Rupert Murdoch's move to acquire the Wall Street Journal is sending shock waves across the media industry, as well-documented reports fill the pages of our most credible newspapers and magazines detailing the media tycoon's consistent practice of using his media properties to advance his political ideology and business agenda: from Fox News to the New York Post to The Times of London. The latest rumors are that a deal is imminent, as a UK business news site recently reported an unconfirmed agreement.
But the debate over News Corp.'s $5 billion acquisition of the Wall Street Journal and its parent company Dow Jones goes far beyond Rupert Murdoch's quest for power. To a broken media system brought by rampant consolidation and the commoditization of news, this potential acquisition is another major blow to hard-hitting journalism. It means one less national outlet watchdogging our government and big business -- and one more chasing after "infotainment" stories about Paris Hilton and Anna Nicole Smith.
During the first three months of 2007, according the Project for Excellence in Journalism, Murdoch-owned Fox News' coverage of Anna Nicole Smith's death "trailed just barely the airtime spent on the Iraq policy debate. Fox also stood out for its lack of coverage on the firings of the U.S. attorneys, compared with the other (cable news) channels."
Murdoch's defenders emphatically argue that he is hands-off with his editorial staff, but history shows that he backs away only after he has replaced senior editorial staff with those in line with his personal ideology. In 1976, Murdoch bought the liberal New York Post and pledged to "maintain its present policies and traditions." It is now a right-wing tabloid with nary a pre-1976 policy or tradition intact.
When the rising mogul bought The Times, a major London daily, in 1981, he agreed to an independent oversight committee and guidelines to maintain editorial independence, much like he is doing now with owners of the Wall Street Journal. It took little time before Murdoch was forcing content deemed "tasteless" by Times editors, complaining that stories had too much of a liberal bent, and exclaiming that a Times reporter was "a Commie." When pressed, he infamously said to then-editor Fred Emery, "I give instructions to my editors all around the world; why shouldn't I in London?"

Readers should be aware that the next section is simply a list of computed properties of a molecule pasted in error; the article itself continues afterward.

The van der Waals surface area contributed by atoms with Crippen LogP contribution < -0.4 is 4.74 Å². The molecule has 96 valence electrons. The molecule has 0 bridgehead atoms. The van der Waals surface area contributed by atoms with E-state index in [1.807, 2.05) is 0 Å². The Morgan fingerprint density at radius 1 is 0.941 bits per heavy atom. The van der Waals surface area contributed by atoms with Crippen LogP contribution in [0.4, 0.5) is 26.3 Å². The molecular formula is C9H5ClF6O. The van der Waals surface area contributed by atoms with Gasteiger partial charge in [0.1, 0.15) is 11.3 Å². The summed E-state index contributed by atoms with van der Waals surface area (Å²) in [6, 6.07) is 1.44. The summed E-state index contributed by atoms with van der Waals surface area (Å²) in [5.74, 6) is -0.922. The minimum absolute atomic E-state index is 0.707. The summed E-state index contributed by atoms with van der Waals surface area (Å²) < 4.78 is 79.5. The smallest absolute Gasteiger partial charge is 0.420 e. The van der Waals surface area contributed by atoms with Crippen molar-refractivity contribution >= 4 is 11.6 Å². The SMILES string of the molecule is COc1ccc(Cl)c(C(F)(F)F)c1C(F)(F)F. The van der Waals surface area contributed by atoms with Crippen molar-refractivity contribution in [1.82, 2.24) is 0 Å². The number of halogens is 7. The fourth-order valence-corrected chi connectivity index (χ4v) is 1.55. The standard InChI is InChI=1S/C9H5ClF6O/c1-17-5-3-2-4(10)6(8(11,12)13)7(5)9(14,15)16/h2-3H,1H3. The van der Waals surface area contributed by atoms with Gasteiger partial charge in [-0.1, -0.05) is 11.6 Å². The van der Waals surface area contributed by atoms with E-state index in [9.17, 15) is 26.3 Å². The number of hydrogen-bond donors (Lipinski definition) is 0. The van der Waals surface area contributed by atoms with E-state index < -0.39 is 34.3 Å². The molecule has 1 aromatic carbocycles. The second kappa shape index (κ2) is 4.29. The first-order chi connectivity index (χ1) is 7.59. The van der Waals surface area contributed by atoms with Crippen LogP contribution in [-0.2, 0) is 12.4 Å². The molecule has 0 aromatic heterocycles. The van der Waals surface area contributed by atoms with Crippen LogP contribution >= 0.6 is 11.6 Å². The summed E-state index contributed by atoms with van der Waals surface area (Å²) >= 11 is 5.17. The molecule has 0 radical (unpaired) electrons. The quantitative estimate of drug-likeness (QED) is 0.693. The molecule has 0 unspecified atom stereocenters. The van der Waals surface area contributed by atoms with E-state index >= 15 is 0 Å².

To achieve his goals, Murdoch didn't hesitate to block channels like BBC from his satellite company in China to curry favor with the government. He publishes bad books by powerful politicians with his $1.3 billion Harper Collins label to win political favor around the world. The list goes on.
While the Wall Street Journal has an editorial page more in line with Murdoch's world view, its newsroom is one of the finest -- and most influential -- in the country. The cost of allowing him to shape the Journal's reporting is a cost that is simply too high. And to those who say that the Wall Street Journal is yet another declining newspaper yielding to the great power that is the Internet, traditional media are still the overwhelming source of news for the vast majority of Americans. The Journal is one of just three national newspapers that lead the news cycle -- determining what makes the headlines each day.
Longtime Dow Jones director James Ottaway owns 6.2% of the company's super-voting shares. While declaring his opposition to the sale, he declared: "To me, the first biggest issue is more media concentration in the hands of people who use their media power for personal, political and business interests, as Murdoch does so blatantly with the New York Post, Fox News network, Star TV in China, Phoenix TV in China. .... There's no moral compass."
The other major media empires -- Disney (ABC), Viacom/CBS, General Electric (NBC) -- and the other powerful newspaper and radio conglomerates sacrifice journalism and democracy in the name of profiteering. But News Corp. has taken it a step further by abandoning critical journalism and debate while repeating their "fair and balanced" mantra.
What can be done? The first step is for the Bancroft family -- owners of the Wall Street Journal for more than 100 years -- not to hand their birthright to a buccaneer like Rupert Murdoch. They should keep the company or sell it to a more honest broker. And Congress must start rolling back media consolidation -- starting with legislation that prevents the owners of the largest TV networks from owning a major national newspaper. If they don't, Rupert Murdoch will score yet another stunning victory at the expense of an informed democracy.